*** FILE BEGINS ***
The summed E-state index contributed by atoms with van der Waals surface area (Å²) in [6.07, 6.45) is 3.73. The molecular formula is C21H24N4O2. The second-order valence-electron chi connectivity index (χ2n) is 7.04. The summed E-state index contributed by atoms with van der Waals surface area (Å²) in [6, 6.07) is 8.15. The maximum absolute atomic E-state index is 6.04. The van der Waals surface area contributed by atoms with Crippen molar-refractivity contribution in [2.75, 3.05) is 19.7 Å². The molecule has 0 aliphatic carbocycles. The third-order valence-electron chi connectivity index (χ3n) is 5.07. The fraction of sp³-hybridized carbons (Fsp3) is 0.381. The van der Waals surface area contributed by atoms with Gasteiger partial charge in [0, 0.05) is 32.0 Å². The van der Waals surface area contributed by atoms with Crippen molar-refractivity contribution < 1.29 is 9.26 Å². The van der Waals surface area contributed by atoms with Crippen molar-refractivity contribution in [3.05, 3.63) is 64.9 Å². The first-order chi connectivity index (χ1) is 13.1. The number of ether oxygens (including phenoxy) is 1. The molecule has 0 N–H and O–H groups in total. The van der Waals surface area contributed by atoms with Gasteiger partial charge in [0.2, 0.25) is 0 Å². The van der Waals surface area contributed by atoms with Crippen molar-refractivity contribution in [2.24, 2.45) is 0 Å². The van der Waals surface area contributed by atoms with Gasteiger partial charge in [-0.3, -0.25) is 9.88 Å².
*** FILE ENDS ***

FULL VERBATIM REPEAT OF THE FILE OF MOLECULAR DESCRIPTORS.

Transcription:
The summed E-state index contributed by atoms with van der Waals surface area (Å²) in [6.07, 6.45) is 3.73. The molecular formula is C21H24N4O2. The second-order valence-electron chi connectivity index (χ2n) is 7.04. The summed E-state index contributed by atoms with van der Waals surface area (Å²) in [6, 6.07) is 8.15. The maximum absolute atomic E-state index is 6.04. The van der Waals surface area contributed by atoms with Crippen molar-refractivity contribution in [2.75, 3.05) is 19.7 Å². The molecule has 0 aliphatic carbocycles. The third-order valence-electron chi connectivity index (χ3n) is 5.07. The fraction of sp³-hybridized carbons (Fsp3) is 0.381. The van der Waals surface area contributed by atoms with Gasteiger partial charge in [0, 0.05) is 32.0 Å². The van der Waals surface area contributed by atoms with Crippen molar-refractivity contribution < 1.29 is 9.26 Å². The van der Waals surface area contributed by atoms with Crippen molar-refractivity contribution in [3.05, 3.63) is 64.9 Å². The first-order chi connectivity index (χ1) is 13.1. The number of ether oxygens (including phenoxy) is 1. The molecule has 0 N–H and O–H groups in total. The van der Waals surface area contributed by atoms with Gasteiger partial charge in [0.2, 0.25) is 0 Å². The van der Waals surface area contributed by atoms with Crippen molar-refractivity contribution in [2.24, 2.45) is 0 Å². The van der Waals surface area contributed by atoms with Gasteiger partial charge in [-0.3, -0.25) is 9.88 Å².